Spurred by widespread poverty and a lack of alternative income-earning opportunities, illegal artisanal mining is a well-documented phenomenon in sub-Saharan Africa. While legalization opportunities for artisanal and small scale mining are often available, inefficient government bureaucracy structures can make noncompliance more appealing for workers. In addition, in an effort to attract foreign investment, many governments in sub-Saharan Africa have loosened national mining investment codes. An expansion of the large-scale mining projects fuelled by foreign investment has displaced rural mining communities, many of which revert to illegal mining on concessions given to the formal mining sector.[18] As a response measure, Ghana for instance launched Operation Vanguard in 2017 to restrain illegal artisanal mining in Ghana.

Latin America

Latin America is home to the Amazon rainforest which has many ecosystems living within the rainforest.[19] Illegal mining causes the deforestation of a protected rainforest. The use of mercury in illegal mining is contaminating the soil, water and air harming surrounding communities and the wildlife living in the forest.[19] In Latin America, the illegal mining population is more likely to be infected with malaria since they are more vulnerable when they are ming deep in the rainforest.[19]

Illegal mining operations are often located in remote areas, making it more difficult to enforce mining standards. Furthermore, mining requirements can vary substantially from region to region, further complicating adherence with labor laws, environmental regulations, and tax legislation.[4] Emissions of mercury originating in artisanal mining, most of which is unregulated and illegal, are substantial, contributing to 37 percent of the atmospheric mercury emitted annually.[3]

While drug trafficking has historically been a prominent criminal enterprise, lower risks associated with illegal mining have propelled a shift toward lucrative illegal gold mining operations. In order to transfer illegal gold into the marketplace, criminal actors sometimes attempt to mask its illicit origins by melting together processed legal and illegal gold. This gold laundering task is generally facilitated by middlemen who falsify documentation to ease the transition into the legitimate international marketplace.[4]

India

Mining scams in India (colloquially Indian mining scam) refers to a series of alleged widespread scams in various ore-rich states of India, which has generated controversy. Such issues span encroachment of forest areas, underpayment of government royalties, and conflict with tribals regarding land rights.[20] The spill-over of the effects of legal mining into issues such as Naxalism and the distortion of the Indian political system by mixed politics and mining interests, has gained international attention.[21][22]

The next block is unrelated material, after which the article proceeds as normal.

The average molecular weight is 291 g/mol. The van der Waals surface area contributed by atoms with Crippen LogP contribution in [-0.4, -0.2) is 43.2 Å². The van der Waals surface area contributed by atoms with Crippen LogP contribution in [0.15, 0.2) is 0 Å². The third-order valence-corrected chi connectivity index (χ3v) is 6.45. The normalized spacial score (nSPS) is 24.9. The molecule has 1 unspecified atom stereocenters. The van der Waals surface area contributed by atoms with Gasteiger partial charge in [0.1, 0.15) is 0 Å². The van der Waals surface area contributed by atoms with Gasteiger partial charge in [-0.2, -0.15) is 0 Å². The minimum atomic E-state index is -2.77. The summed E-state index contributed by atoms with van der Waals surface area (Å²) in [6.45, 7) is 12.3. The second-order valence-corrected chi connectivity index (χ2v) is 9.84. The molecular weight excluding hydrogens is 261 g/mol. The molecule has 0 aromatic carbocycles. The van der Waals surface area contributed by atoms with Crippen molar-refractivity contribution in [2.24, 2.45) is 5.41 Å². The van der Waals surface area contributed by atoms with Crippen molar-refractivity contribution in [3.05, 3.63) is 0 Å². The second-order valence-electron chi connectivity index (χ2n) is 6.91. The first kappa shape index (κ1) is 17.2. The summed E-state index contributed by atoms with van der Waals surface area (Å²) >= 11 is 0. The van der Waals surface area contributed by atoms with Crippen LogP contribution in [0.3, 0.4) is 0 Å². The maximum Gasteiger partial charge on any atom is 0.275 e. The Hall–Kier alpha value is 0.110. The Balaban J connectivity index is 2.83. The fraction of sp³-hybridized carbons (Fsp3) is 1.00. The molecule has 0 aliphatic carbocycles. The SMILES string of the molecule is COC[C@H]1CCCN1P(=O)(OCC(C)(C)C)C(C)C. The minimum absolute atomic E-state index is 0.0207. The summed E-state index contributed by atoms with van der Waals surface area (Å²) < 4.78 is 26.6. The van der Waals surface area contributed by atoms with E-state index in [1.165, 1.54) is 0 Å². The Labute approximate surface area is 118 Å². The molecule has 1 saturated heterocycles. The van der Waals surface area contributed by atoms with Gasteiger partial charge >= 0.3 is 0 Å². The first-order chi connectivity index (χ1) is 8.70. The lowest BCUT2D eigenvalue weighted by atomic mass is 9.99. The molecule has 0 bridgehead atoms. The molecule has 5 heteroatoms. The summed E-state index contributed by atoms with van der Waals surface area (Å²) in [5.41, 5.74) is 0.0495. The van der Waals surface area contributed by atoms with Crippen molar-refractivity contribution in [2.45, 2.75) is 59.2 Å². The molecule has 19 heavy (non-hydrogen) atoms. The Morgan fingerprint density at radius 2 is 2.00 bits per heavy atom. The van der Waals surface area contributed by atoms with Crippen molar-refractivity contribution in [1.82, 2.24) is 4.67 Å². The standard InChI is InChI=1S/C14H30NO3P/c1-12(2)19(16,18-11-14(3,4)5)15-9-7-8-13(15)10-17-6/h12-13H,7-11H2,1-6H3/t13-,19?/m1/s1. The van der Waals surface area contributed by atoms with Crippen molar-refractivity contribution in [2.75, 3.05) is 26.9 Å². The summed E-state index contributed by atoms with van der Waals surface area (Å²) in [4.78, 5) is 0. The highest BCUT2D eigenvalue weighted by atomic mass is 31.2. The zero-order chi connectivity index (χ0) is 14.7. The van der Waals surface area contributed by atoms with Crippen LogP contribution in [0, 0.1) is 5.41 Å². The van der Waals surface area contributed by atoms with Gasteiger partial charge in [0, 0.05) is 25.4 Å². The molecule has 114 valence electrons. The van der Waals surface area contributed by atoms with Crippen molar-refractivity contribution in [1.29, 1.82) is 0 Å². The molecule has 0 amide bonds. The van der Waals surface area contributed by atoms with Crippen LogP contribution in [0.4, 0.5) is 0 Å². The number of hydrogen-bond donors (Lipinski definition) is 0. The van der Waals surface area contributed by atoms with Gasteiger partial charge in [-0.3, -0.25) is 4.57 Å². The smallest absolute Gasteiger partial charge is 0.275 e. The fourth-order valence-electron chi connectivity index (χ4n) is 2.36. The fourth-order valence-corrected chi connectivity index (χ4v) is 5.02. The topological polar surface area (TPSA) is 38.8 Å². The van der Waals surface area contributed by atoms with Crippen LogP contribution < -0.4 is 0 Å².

The latest scam that has come out is the coal mining scam in which the government has had a presumable conservative loss of Rs 1.86 trillion (short scale), due to the delayed implementation of a competitive bidding process for allotment of coal blocks, says the Comptroller and Auditor General of India (CAG).

Nigeria

The Nigerian government does not have the funds needed to enforce the law that prohibits illegal mining.[23] They do not have the capacity and authority for the full enforcement of the law.  Government funds are affected by illegal mining operations because they cannot profit from the extraction of metals.[23] Nigeria is rich in precious metals which causes foreign illegal mining operations to come to Nigeria.[23] This causes violence and conflict between the local and foreign illegal miners in some parts of Nigeria. The vastness of Nigeria causes remote places where illegal mining operations can occur without the government having any knowledge of it.[23]

Ghana

In Ghana, the government has put together a task force that was created to remove all illegal mining operations due to the environmental problems it has caused.[24] The environmental and water quality deterioration caused the President of Ghana to make a press release to explain the urgency and need for public support to aid in fixing the problem.[24]

Illegal mining operations in Ghana have contributed to the reduction of poverty. Illegal mining is an employment option for men and women with no education and it is an easy way to make quick money.[24] The government is offering alternative sources of income in the agricultural field.[24] Illegal miners will continue to make money once their mine is shut down or change jobs to work an agricultural job that is much safer and legal.[24]

See also

References